Heat from the Ground

Could the ground heat our local schools?

HKD Energy has been given a grant by the government to see whether ground source heat pumps could be used to heat Downlands and Windmills Schools. We’ve been working with a team of experts on technological and financial feasibility.  Their report is now completed.  Sadly, the conclusions is that although there are some technically feasible options, none are financially viable at present.  Capital costs are too high and gas prices are too low to justify switching away from the existing gas-fired heating systems.

read the Executive Summary and the Full Report.

All is not lost however.  We will keep a close eye on gas prices over the next few years in the hope that the project can be realised in some form in the future.  If heat pump costs come down, combined with suitable energy efficiency measures and an upgraded heating distribution system, a heat pump system could be much more attractive.
We are now working with both schools on identifying funding for energy efficiency measures that have been identified in this study.  Completing these would make a future renewable heat project more viable.

What is renewable energy?

Renewable energy comes from resources that nature will replace, like wind, water and sunshine. It’s sometimes called ‘green energy’ because unlike coal and gas (fossil fuels) it doesn’t pollute or contribute to climate change and it won’t run out.

Why is renewable heat important?

About half of all the energy we consume in the UK heats buildings and most of this comes from fossil fuels. Use of fossil fuels like gas and oil is causing climate change, which leads to more extreme weather events, melting polar ice and sea level rises. We have started the switch to solar and wind to generate electricity: now we need to switch to renewable technologies for heat. These might be solar hot water heaters, biomass (woodchip) boilers, ground source or air source heat pumps. The more we use renewable energy, the better off the environment will be.

You can find out about different technologies for renewable heat here: http://www.energysavingtrust.org.uk/renewable-energy/heat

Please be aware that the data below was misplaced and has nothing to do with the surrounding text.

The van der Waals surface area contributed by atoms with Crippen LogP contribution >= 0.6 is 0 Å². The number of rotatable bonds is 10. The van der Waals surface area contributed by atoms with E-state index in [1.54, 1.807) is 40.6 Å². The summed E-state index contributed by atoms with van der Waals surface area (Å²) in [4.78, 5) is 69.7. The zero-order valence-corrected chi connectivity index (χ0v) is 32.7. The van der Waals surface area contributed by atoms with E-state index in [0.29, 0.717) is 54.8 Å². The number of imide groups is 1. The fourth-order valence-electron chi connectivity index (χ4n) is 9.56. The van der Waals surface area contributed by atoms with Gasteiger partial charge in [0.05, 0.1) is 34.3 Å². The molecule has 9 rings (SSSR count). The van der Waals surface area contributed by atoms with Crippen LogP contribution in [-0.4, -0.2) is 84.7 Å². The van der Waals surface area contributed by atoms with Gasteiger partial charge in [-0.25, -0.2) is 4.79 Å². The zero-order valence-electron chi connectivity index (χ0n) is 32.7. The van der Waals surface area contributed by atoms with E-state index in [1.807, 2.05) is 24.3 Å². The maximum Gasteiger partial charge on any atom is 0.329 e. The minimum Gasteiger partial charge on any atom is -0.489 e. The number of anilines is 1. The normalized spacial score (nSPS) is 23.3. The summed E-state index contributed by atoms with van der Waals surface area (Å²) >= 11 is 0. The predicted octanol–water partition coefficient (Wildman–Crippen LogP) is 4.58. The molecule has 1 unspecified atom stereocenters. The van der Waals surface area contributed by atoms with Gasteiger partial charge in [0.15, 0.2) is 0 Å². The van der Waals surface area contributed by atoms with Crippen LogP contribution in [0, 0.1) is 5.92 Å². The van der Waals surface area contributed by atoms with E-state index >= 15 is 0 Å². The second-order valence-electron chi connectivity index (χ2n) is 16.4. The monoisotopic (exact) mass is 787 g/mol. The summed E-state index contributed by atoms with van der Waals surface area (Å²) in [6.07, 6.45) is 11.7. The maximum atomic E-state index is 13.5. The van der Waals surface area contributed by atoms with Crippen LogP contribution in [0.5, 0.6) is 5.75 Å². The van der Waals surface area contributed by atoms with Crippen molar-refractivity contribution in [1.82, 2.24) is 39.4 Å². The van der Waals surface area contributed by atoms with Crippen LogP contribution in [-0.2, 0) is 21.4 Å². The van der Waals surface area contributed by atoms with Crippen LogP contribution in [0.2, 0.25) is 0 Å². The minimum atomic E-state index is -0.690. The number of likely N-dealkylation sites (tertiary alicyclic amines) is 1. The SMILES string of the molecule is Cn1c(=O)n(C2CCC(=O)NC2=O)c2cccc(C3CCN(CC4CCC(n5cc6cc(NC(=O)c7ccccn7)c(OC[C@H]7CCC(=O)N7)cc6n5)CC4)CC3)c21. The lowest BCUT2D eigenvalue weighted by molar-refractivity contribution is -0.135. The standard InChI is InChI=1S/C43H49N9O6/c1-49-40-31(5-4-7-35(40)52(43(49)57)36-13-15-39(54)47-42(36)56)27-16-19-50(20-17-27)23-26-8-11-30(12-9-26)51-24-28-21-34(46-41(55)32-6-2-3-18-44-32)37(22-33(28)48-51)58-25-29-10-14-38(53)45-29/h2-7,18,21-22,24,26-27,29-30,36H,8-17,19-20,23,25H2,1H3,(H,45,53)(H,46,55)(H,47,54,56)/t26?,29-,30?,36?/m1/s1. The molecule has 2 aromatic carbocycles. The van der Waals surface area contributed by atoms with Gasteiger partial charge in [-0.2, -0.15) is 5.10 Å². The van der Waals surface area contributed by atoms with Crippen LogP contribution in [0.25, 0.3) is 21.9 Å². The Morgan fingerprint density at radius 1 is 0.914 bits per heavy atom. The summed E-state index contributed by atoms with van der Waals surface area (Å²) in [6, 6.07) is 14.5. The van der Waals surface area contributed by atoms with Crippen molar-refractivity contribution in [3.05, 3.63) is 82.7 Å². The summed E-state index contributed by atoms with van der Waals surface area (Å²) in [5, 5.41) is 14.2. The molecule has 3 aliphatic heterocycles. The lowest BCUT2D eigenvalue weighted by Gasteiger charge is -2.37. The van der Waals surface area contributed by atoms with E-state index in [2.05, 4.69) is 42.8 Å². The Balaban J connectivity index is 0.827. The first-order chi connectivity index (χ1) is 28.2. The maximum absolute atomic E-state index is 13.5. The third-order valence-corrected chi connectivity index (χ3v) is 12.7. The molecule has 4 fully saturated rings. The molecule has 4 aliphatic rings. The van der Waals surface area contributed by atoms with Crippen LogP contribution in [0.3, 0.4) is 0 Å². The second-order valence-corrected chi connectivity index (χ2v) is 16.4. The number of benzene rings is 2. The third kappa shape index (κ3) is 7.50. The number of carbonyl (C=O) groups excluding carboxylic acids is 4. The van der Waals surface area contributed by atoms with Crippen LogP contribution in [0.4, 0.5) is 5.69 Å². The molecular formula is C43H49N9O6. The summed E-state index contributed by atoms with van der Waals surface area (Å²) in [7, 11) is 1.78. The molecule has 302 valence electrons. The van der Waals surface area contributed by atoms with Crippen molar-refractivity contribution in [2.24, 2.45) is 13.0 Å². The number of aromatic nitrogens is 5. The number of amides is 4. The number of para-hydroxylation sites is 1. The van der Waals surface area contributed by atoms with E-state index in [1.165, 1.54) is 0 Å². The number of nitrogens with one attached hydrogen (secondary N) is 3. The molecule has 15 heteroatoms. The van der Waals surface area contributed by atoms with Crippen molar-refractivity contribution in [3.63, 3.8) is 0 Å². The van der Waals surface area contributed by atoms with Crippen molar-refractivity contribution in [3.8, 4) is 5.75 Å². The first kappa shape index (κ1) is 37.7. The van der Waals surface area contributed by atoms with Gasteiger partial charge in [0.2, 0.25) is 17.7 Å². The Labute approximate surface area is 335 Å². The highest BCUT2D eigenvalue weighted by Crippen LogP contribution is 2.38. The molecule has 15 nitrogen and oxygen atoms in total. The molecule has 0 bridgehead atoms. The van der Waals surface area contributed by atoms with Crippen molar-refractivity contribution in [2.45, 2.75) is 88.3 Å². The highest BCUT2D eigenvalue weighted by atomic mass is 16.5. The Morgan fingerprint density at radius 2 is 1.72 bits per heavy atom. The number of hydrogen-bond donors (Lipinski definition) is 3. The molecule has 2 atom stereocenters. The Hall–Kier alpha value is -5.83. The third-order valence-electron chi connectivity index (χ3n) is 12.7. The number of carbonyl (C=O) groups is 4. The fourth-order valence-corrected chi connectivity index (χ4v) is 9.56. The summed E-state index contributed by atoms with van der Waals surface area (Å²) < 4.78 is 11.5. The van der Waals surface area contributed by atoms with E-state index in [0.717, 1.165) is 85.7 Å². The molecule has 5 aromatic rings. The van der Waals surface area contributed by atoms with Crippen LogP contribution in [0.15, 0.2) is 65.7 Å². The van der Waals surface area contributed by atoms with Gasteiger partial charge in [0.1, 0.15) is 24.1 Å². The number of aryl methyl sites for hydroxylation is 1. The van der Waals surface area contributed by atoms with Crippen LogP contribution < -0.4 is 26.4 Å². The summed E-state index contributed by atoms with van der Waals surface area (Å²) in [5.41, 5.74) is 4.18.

What’s a ground source heat pump?

Ground source heat is a very efficient and green form of energy. The temperature of the earth just a few metres below our feet is warmer year round than the surface or air. Ground source heat pumps take advantage of the temperature difference, working like a fridge in reverse. Water is pumped around pipes under the earth. The warmth in the earth heats the water, which goes to the heat pump to increase the temperature for radiators and underfloor heating.

Ground source heat pumps have been used to heat homes, schools, businesses and even Pyecombe Golf Club. For example, Bishop Ramsey School in Middlesex has a ground source heat system as does Brynhoffnant school in Ceredigion

Three key benefits

  • It’s a very efficient form of energy: for every unit of electricity used to operate the ground source heat pump, 3-4 units of heat are generated.
  • It saves substantial amounts of carbon every year by switching from fossil fuels to renewable electricity.
  • It’s a very reliable technology (just like your home fridge) with few moving parts to wear out.

How would we finance the project?

We would pay for these pumps by selling shares. Then we’d generate income to pay interest and repay capital by using a government subsidy (the Renewable Heat Incentive) and by charging the schools for the heat generated – but at a cheaper rate than they pay now.

Government’s renewable heat Incentive

To encourage people to switch their heating systems from fossil fuels to renewable resources, the government has established an incentive programme, similar to the Feed-in Tariff for solar electricity. You can find out about the government’s Renewable Heat Incentive (RHI) for domestic customers here.

The grant comes from the Rural Community Energy Fund (RCEF). RCEF is a £15 million programme, delivered by WRAP and jointly funded by the Department for Environment, Food and Rural Affairs (Defra) and the Department for Business, Energy and Industrial Strategy (DBEIS). It supports rural communities in England to develop renewable energy projects which provide economic and social benefits to the community. For more information on RCEF, visit www.wrap.org.uk/renewables.